So now, in our liturgical calendar, the observance of the Baptism of Christ marks a turning point in the celebration of the Incarnation. After Christmas and Epiphany, with their twin focus on the Messianic promise and the infant vulnerability of the incarnate Word, today’s Gospel compels us to focus our attention on the adult ministry of Jesus, to move forward from the extraordinary events described in the first chapters of Luke and Matthew to those events on which all four Gospels more-or-less agree. We move into what is called “ordinary time”, although that’s a slightly problematic name, since it reinforces the idea that Christmas is something which ends, rather than leading us forward to live out our part in the Incarnation. Reflecting on the baptism of Jesus makes a bridge for us into thinking about incarnational faith and life as they are oriented toward the future, our future. What does it mean to us, for us, today, and tomorrow, and the next day, that God is so intimately with us as to have taken on our flesh, our pains, our anxieties and sorrows, and the simple drooping weariness of bodies moving in time? What response does this gift call for from us?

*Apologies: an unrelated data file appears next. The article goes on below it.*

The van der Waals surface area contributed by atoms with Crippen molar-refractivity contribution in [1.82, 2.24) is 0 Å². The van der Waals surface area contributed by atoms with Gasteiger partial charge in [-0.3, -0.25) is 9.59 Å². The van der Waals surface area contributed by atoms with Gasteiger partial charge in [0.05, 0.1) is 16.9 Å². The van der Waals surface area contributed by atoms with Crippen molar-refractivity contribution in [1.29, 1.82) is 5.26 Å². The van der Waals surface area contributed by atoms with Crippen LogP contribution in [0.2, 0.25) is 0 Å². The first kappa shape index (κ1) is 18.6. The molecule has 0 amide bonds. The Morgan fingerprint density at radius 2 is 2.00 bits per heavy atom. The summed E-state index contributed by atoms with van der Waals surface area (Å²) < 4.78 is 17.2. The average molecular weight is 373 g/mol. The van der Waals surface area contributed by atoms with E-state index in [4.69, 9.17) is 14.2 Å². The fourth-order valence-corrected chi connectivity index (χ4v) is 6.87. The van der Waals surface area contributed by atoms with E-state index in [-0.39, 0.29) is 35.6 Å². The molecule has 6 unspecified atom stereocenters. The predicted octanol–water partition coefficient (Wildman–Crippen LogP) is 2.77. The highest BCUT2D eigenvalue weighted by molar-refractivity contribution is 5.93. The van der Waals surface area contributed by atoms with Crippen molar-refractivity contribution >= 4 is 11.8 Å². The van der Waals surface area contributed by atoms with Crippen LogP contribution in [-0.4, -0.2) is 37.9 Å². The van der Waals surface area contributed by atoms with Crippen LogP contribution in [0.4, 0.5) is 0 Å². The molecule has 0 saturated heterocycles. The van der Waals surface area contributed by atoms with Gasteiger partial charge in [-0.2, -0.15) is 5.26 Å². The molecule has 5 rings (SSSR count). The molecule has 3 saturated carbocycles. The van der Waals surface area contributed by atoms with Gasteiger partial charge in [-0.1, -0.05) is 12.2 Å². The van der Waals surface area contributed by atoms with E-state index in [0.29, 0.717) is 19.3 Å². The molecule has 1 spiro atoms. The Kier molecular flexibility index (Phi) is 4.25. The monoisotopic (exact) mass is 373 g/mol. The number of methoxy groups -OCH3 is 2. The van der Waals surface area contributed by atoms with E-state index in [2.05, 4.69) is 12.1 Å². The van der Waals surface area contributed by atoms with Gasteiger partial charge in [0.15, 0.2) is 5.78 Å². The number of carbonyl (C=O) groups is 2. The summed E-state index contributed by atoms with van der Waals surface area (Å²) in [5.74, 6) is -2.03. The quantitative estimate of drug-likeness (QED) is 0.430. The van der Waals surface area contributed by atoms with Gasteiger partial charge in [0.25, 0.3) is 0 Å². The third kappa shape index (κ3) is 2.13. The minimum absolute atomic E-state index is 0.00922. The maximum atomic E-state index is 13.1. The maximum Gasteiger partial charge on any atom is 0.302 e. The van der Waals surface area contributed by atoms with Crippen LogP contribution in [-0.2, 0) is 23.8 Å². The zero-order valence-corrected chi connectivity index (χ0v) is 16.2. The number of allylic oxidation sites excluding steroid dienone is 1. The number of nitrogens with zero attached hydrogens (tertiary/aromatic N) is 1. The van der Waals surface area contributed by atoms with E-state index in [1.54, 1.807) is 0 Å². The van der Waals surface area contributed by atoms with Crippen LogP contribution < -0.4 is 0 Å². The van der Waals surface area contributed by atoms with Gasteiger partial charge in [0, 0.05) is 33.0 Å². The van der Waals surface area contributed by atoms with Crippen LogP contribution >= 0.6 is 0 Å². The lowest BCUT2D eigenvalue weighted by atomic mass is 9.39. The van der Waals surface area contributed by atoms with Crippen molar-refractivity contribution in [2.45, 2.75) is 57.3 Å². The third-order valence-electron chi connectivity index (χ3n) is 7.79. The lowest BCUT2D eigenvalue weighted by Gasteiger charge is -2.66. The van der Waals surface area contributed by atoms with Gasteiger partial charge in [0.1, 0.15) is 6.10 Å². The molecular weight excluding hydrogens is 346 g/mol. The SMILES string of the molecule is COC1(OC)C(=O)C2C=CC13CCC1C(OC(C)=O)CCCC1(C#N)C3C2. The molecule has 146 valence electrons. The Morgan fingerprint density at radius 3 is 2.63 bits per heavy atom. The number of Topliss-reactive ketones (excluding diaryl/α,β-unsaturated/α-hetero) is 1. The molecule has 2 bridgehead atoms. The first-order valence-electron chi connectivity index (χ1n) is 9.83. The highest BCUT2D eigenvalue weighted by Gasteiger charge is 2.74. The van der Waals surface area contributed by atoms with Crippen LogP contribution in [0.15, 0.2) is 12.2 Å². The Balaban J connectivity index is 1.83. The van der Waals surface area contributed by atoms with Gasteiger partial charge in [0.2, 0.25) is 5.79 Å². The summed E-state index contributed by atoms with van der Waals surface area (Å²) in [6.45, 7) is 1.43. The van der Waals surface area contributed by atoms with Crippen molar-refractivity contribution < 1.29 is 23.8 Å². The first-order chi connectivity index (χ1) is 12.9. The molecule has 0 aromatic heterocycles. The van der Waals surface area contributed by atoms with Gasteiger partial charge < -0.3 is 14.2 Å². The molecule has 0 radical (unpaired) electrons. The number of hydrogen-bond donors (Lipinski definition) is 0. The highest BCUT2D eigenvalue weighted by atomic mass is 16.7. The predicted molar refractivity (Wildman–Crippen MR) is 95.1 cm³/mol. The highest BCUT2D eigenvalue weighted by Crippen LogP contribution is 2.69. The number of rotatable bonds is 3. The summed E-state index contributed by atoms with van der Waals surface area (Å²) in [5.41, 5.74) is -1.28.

Mark’s Gospel, which we read today, has a very short account of the baptism, but even this brief snapshot raises the potential question more fully explored by Matthew, what the American writer Dominic Crossan has called the “embarrassment” of the baptism of Jesus. In Matthew’s Gospel, John asks the question at the core of the discomfort of the early Church with the idea that the sinless Son of God underwent a ritual for cleansing from sin. John says, “I need to be baptized by you, and do you come to me?” But Jesus responds, “…it is proper for us in this way to fulfill all righteousness.” The full righteousness, or holiness, of God is somehow to be revealed in this act of submission.